Ray Wood died in November 2020, and the letter was made public on February 20, 2021:
Article:
Ray Wood first shared his confession with family when he was diagnosed with stomach cancer in 2011. At the time, he asked his cousin, Reggie, not to share the letter until after he died. Ray Wood died in November, and Reggie Wood shared his cousin’s confession publicly on Saturday,

It seems unlikely that his family would have shared that letter with anyone before Ray Wood died; but when he died, the decision had already been made, and the investigation was underway.
 

jonnyH

Senior Member.
Legally, if your case is tried and you're found "not guilty" (acquitted), you're legally proven innocent.
That's not true. The phrase "not guilty" is used rather than "innocent" for a reason. The standard of proof in criminal cases is "beyond reasonable doubt" which essentially means the jury must be 100% certain that the accused did the deed if they are to return a guilty verdict. This is a high evidentiary hurdle and leaves plenty of room between guilt and innocence such that a verdict of "not guilty" can not on its own be taken as proof of innocence.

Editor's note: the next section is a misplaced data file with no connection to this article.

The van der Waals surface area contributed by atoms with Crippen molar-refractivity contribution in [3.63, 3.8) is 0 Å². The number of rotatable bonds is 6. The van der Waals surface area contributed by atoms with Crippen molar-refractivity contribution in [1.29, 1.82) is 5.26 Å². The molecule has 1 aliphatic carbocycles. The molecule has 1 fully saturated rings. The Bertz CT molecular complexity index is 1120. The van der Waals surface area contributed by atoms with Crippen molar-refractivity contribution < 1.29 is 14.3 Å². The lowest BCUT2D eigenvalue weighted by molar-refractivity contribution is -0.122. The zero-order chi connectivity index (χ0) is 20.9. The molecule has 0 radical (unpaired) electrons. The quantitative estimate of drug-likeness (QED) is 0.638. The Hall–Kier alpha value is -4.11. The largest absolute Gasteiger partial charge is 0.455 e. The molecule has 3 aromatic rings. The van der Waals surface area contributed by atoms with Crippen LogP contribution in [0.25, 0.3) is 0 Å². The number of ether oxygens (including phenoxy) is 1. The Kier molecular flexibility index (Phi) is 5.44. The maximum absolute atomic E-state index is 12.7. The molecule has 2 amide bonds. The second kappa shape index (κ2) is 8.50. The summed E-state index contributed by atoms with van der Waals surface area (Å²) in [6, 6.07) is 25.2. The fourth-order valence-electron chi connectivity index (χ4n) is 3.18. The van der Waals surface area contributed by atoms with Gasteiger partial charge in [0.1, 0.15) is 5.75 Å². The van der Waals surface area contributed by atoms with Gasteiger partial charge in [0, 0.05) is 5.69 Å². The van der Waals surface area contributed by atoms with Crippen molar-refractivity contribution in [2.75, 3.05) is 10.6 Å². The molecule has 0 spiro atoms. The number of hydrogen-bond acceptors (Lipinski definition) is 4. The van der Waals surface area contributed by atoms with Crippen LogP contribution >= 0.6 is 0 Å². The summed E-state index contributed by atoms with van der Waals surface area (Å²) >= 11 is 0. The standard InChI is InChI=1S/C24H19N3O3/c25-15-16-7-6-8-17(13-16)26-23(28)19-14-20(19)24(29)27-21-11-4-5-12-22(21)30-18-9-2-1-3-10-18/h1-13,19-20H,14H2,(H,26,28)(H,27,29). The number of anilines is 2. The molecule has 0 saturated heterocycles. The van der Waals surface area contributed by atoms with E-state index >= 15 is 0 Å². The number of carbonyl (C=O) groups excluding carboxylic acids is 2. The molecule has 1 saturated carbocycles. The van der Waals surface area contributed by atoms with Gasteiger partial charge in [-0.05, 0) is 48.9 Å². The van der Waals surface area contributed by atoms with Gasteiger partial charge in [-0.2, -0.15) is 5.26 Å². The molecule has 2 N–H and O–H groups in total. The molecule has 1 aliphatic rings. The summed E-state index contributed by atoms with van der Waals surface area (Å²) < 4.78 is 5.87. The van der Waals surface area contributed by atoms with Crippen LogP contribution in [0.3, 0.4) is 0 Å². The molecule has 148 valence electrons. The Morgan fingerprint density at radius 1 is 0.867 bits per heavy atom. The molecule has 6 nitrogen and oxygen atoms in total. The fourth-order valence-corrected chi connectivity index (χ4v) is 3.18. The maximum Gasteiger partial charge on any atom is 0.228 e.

Mendel

Senior Member.
I was going by this:
Article:
Acquittal

The legal and formal certification of the innocence of a person who has been charged with a crime. [..]

West's Encyclopedia of American Law, edition 2. Copyright 2008 The Gale Group, Inc. All rights reserved.

The saying "innocent unless proven guilty" implies the same equivalence.
 

jonnyH

Senior Member.
I was going by this:
Article:
Acquittal

The legal and formal certification of the innocence of a person who has been charged with a crime. [..]

West's Encyclopedia of American Law, edition 2. Copyright 2008 The Gale Group, Inc. All rights reserved.

The saying "innocent unless proven guilty" implies the same equivalence.